Opinion and Editorial from the Policy Exchange team.
Choose A Category
Arts and Culture
Demography, Immigration and Integration
Crime and Justice
Demography, Immigration and Integration
Economics and Social Policy
Environment and Energy
French Presedential Election
Foreign Policy and Security
Government and Politics
Housing and Urban Regeneration
Security and Extremism
Environment & Energy Blogs
Matthew Rooney, Energy and Environment Research Fellow at Policy Exchange, responds to Dieter Helm’s recent Cost of Energy Review. The review, commissioned by the Government and released last week, sparked much debate online. The main dividing line, Rooney explains, is between those who believe that an activist state and large subsidies for renewable energy deployment are necessary to bring down costs, and those who think the Government’s main role is to create a level playing field for low carbon technologies to compete without subsidy. Helm’s big idea is a carbon tax with border carbon adjustments. Could that work and what are its potential benefits?
Policy Exchange’s Energy and Environment Research Fellows, Matthew Rooney and Joshua Burke, respond to the Government’s Clean Growth Strategy. The long awaited strategy document detailing how the UK will meet their emissions reductions targets was published on Thursday. In it there is positive news for onshore wind, nuclear power and the hydrogen economy, whilst fracking is a notable absence. A next big decision for the Government to make is whether the UK will remain in the EU Emissions Trading Scheme. Policy Exchange are currently conducting research into the potential benefits of leaving the scheme and implementing a British carbon tax system.
Following our ‘The electric economy: achieving our low carbon energy future‘ event this week, where experts debated the future of Britain’s electricity system, Joshua Burke – Policy Exchange Energy and Environment Research Fellow – further explores this area and, in particular, the potential economic benefits of offshore wind.
Matt Rooney, Policy Exchange’s Energy and Environment Research Fellow – argues that marrying the visions for CCS and hydrogen manufacture could bring multiple benefits to the UK.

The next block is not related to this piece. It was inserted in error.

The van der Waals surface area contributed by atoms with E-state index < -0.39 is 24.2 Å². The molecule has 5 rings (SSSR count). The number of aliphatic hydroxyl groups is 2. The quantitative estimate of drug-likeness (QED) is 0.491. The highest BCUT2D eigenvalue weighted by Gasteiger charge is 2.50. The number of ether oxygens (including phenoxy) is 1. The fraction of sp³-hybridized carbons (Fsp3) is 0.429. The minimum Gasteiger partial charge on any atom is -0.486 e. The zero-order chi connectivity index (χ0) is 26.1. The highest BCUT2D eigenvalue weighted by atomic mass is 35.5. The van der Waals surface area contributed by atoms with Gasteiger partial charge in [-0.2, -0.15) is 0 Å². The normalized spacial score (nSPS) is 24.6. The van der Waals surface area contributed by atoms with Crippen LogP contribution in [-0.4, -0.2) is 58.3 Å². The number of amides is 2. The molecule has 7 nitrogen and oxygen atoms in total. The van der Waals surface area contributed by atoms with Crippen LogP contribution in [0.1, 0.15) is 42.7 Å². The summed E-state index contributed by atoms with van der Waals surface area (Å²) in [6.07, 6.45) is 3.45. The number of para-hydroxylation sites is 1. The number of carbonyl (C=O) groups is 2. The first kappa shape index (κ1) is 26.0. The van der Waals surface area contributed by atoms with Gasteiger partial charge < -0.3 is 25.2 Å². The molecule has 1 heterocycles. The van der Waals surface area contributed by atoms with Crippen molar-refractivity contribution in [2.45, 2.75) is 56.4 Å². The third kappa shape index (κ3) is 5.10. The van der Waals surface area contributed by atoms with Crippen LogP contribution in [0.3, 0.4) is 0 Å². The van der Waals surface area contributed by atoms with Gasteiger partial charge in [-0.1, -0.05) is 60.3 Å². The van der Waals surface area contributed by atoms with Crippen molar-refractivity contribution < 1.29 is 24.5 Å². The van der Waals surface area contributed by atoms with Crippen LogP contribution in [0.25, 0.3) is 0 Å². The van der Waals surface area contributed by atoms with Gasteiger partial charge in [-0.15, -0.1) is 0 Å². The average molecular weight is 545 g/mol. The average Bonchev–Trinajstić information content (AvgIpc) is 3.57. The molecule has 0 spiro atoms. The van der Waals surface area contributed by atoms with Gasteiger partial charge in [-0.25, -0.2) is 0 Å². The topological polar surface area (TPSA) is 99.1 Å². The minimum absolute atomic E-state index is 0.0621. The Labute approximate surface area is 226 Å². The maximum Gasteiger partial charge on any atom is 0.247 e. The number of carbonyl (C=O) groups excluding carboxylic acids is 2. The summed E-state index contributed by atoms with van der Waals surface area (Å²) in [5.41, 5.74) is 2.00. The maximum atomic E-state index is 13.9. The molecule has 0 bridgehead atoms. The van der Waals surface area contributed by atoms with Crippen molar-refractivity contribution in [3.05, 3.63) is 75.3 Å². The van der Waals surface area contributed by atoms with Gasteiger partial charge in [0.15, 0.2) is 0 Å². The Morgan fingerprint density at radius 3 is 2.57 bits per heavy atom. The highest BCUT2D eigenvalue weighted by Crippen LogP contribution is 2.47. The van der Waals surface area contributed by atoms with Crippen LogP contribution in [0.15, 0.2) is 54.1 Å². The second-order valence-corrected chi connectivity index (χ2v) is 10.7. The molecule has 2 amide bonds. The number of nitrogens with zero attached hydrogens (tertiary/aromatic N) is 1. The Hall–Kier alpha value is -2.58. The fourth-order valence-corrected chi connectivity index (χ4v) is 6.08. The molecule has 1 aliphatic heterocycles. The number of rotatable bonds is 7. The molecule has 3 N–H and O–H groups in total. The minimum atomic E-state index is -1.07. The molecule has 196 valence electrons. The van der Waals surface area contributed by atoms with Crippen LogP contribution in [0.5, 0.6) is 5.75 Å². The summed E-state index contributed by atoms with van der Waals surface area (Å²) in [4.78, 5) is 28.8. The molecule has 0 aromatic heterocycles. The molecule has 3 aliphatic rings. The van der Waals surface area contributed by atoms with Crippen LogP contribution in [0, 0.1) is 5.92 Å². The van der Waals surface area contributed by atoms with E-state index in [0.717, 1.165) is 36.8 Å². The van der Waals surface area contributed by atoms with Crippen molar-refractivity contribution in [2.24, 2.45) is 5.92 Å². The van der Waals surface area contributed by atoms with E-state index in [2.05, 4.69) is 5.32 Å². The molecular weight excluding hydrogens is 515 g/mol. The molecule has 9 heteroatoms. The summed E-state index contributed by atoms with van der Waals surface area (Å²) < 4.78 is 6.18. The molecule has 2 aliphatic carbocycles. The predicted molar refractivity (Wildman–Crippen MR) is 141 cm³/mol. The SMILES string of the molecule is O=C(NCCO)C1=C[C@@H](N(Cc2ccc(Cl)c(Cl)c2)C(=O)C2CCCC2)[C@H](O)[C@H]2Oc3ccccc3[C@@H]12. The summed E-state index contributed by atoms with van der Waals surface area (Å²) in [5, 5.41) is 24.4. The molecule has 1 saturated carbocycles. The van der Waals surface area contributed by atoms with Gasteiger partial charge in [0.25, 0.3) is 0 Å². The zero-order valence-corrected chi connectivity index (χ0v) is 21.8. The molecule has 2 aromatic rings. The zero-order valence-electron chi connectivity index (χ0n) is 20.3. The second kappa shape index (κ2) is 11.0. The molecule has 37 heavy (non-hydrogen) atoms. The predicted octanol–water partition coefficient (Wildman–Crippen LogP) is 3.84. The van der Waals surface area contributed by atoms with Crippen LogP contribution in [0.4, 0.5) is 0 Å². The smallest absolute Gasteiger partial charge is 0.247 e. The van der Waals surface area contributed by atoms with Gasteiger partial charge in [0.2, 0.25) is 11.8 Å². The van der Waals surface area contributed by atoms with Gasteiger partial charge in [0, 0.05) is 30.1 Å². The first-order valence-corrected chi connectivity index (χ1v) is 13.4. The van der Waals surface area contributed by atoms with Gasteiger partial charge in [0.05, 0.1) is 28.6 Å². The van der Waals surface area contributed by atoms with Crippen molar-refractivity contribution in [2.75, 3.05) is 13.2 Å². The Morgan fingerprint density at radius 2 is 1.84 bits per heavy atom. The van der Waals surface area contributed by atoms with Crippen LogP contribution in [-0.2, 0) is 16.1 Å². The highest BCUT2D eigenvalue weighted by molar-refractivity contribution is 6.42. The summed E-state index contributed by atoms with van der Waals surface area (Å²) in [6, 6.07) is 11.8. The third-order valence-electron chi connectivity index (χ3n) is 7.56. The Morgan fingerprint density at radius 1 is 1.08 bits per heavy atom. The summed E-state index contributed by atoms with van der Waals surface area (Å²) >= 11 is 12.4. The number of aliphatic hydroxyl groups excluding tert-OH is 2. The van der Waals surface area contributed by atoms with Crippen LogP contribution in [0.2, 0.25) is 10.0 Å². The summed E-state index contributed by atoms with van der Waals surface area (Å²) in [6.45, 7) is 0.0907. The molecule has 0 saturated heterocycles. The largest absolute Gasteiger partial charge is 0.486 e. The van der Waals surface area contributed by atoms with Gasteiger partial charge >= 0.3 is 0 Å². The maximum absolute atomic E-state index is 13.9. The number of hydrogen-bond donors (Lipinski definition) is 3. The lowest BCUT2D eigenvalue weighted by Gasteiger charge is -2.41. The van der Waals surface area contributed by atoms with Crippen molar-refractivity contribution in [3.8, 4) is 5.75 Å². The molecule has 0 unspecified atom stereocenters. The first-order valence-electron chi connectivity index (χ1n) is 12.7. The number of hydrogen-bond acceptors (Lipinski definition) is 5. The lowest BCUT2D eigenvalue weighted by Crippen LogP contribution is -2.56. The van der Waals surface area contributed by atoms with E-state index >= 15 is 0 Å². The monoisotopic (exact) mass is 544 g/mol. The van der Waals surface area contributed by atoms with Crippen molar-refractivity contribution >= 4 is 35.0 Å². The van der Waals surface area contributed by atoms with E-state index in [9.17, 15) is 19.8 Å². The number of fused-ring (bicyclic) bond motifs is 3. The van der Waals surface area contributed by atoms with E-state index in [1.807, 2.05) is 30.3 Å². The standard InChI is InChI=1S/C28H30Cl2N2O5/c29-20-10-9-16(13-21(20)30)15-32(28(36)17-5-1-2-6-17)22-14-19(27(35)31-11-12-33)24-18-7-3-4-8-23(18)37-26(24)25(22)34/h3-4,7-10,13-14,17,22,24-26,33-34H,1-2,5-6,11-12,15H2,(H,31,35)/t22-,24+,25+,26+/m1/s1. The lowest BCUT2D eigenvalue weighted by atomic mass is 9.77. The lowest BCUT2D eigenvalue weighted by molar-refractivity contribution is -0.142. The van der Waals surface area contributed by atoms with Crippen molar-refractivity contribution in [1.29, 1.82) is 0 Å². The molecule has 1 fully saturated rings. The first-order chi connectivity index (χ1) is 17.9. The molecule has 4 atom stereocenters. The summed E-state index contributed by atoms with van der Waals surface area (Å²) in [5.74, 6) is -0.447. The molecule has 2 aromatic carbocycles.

Policy Exchange’s Energy and Environment unit announces the launch of its new project looking at the opportunities for and barriers to boosting business energy efficiency. Richard Howard and Joshua Burke set out the context for this project, and identify the important questions they will seek to answer.
Matt Rooney — Policy Exchange’s Energy and Environment Research Fellow — reflects on the way in which the Government’s view that leaving the EU must also mean leaving Euratom has made this previously obscure treaty into a ‘political battleground’. Calling for a national discussion about how to withdraw from Euratom smoothly, he posits that this will be the ‘first real test of the UK’s ability to leave the EU and open up to the world’.
Policy Exchange’s Head of Energy and Environment, Richard Howard and Economic & Social Policy Research Fellow, Jonathan Dupont, report on a roundtable Policy Exchange hosted this week with politicians, regulators and leading businesses to look at some of the pressing questions concerning disruptive innovation and regulation.
Richard Howard — Policy Exchange’s Head of Energy and Environment — responds to Volvo’s announcement that it will only sell electric and hybrid vehicles from 2019 and the news that France is to ban the sales of new petrol and diesel cars by 2040. He asks whether this marks the beginning of the end for the combustion engine.
In a major new report released today, Driving Down Emissions, Richard Howard — Policy Exchange’s Head of Energy and Environment — argues that the Government must take more assertive action to tackle the twin problems of greenhouse gas emissions and air pollution from road transport.
Joshua Burke — Policy Exchange’s Energy and Environment Research Fellow — responds to President Trump’s decision to exit the Paris climate treaty. Considering the decision in relation to the ‘tectonic plates of geopolitics’, he claims that ‘it is hard not to envision gleeful faces in China’, and concludes that America’s withdrawal will ‘no doubt weaken their geopolitical standing’